This is an astonishingly powerful book. I was so impressed, I bought one for my father. He was so impressed that he actually read it!
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Format: Hardcover
By David Gordon -- The contributors to this outstanding volume have grasped a simple but unfashionable truth: war is a great evil. It entails horrible suffering and death on a large scale and has served as the principal means for the rise of the tyrannical state. Why then, do wars take place? So far as the wars of the United States, the chief subject of the book, are concerned, the contributors place the main blame on intellectuals and power- hungry politicians, often in the service of "merchants of death."
But a preliminary question first demands attention. Granted the manifest horrors of war, does it follow that all wars are morally forbidden? Such a course would quickly ensure disaster, since a people that totally renounced war would be ripe for invasion. As Hilaire Belloc's couplet puts it, "Pale Ebenezer thought it wrong to fight;/But roaring Bill, who killed him, thought it right."
Murray Rothbard answers our question with characteristic insight: "My own view of war can be put simply; a just war exists when a people tries to ward off the threat of coercive domination by another people, or to overthrow an already existing domination. A war is unjust, on the other hand, when a people try to impose domination on another people, or try to retain an already existing coercive rule over them" (p. 119). In order fully to bring out Rothbard's doctrine, one needs to add a corollary: "A people ought to fight only in just wars." (This corollary is needed because, in Rothbard's definition, a war can fit neither the just nor unjust class.)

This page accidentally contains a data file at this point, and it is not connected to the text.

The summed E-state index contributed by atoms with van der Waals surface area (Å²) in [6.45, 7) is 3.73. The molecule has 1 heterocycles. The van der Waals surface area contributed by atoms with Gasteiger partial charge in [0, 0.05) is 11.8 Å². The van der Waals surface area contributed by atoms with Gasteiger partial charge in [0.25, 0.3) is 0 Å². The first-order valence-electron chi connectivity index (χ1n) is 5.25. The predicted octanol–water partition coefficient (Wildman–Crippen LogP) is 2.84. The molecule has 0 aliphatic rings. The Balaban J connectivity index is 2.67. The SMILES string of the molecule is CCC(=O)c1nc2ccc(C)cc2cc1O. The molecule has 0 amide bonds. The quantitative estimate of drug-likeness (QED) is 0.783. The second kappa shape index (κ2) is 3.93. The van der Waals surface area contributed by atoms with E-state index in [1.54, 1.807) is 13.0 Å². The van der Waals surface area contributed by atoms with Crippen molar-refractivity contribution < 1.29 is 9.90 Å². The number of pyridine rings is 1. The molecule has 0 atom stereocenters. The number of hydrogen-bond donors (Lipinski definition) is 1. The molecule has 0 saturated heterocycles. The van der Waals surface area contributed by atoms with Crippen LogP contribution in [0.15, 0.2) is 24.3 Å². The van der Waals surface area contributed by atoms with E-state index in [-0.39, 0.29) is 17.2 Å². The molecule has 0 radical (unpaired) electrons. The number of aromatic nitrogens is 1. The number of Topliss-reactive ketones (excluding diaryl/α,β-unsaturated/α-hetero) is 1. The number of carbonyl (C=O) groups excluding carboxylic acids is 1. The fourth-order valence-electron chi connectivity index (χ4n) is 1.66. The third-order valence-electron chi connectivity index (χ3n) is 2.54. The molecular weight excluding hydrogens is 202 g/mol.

But an obvious objection arises to Rothbard's account; and we can see much of The Costs of War as a response to that objection.
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Format: Hardcover
This work - originating in a conference at the Ludwig von Mises Institute - analyzes America's wars (and to a certain extent war in general) - in terms of Misesian and revisionist thought. While America has exerted enormous influence on the world through war and foreign intervention, their costs - in terms of lives, freedom, and prosperity - has been enormous. For those who are familiar with paleoconservative and libertarian thought, the essays will have a familiar ring. For those whose knowledge of "conservatism" is limited to the "conservative" talking heads and think tankers, these essays will be eye-openers.
I enjoyed all the essays, but some deserve particular attention. Allan Carlson's "The Military as an Engine of Social Change" shows how war not only leads to an increase in power, but also is used by government to change the family. This aspect of war never seems to get much attention from the neoconservative hawks. Murray Rothbard contributes a typically brilliant essay on leftist intellectuals who pushed America into World War I. As usual, Rothbard sees the "big picture," integrating both the men and movements that led to U.S. involvement in perhaps the greatest tragedy in human history. His discussion of John Dewey is brilliant. Ralph Raico contributes an excellent "take down" of Winston Churchill.
One essay I particularly enjoyed was Paul Gottfried's "Is Modern Democracy Warlike?" Prof. Gottfried points out that - for all his brilliance in economics - von Mises didn't understand American democracy. The seeds of big government are present in the democratic system, just as much (if not more) than in other systems. Hans-Herman Hoppe (another contributor) develops this theme in great detail in his book DEMOCRACY - THE GOD THAT FAILED.